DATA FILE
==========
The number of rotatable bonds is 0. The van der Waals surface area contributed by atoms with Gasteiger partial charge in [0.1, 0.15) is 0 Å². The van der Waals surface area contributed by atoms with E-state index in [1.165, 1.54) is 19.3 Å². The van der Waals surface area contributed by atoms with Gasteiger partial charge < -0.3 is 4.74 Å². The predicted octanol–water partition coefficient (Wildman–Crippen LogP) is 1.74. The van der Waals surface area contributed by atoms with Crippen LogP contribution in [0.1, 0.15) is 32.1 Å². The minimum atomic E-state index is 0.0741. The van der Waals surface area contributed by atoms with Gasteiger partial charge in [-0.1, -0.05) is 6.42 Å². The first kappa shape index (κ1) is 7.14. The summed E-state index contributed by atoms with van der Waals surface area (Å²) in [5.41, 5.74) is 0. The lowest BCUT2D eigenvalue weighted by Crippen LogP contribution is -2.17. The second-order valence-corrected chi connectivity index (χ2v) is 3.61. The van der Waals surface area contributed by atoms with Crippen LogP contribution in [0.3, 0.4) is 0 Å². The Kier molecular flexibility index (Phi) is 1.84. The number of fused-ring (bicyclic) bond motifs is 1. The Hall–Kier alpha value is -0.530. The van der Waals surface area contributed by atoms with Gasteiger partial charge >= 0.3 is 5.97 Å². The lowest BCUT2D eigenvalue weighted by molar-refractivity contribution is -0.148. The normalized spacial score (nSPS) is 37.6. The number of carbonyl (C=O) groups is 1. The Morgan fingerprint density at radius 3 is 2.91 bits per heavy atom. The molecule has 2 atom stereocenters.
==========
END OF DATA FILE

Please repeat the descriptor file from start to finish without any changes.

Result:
The number of rotatable bonds is 0. The van der Waals surface area contributed by atoms with Gasteiger partial charge in [0.1, 0.15) is 0 Å². The van der Waals surface area contributed by atoms with E-state index in [1.165, 1.54) is 19.3 Å². The van der Waals surface area contributed by atoms with Gasteiger partial charge < -0.3 is 4.74 Å². The predicted octanol–water partition coefficient (Wildman–Crippen LogP) is 1.74. The van der Waals surface area contributed by atoms with Crippen LogP contribution in [0.1, 0.15) is 32.1 Å². The minimum atomic E-state index is 0.0741. The van der Waals surface area contributed by atoms with Gasteiger partial charge in [-0.1, -0.05) is 6.42 Å². The first kappa shape index (κ1) is 7.14. The summed E-state index contributed by atoms with van der Waals surface area (Å²) in [5.41, 5.74) is 0. The lowest BCUT2D eigenvalue weighted by Crippen LogP contribution is -2.17. The second-order valence-corrected chi connectivity index (χ2v) is 3.61. The van der Waals surface area contributed by atoms with Crippen LogP contribution in [0.3, 0.4) is 0 Å². The Kier molecular flexibility index (Phi) is 1.84. The number of fused-ring (bicyclic) bond motifs is 1. The Hall–Kier alpha value is -0.530. The van der Waals surface area contributed by atoms with Gasteiger partial charge >= 0.3 is 5.97 Å². The lowest BCUT2D eigenvalue weighted by molar-refractivity contribution is -0.148. The normalized spacial score (nSPS) is 37.6. The number of carbonyl (C=O) groups is 1. The Morgan fingerprint density at radius 3 is 2.91 bits per heavy atom. The molecule has 2 atom stereocenters.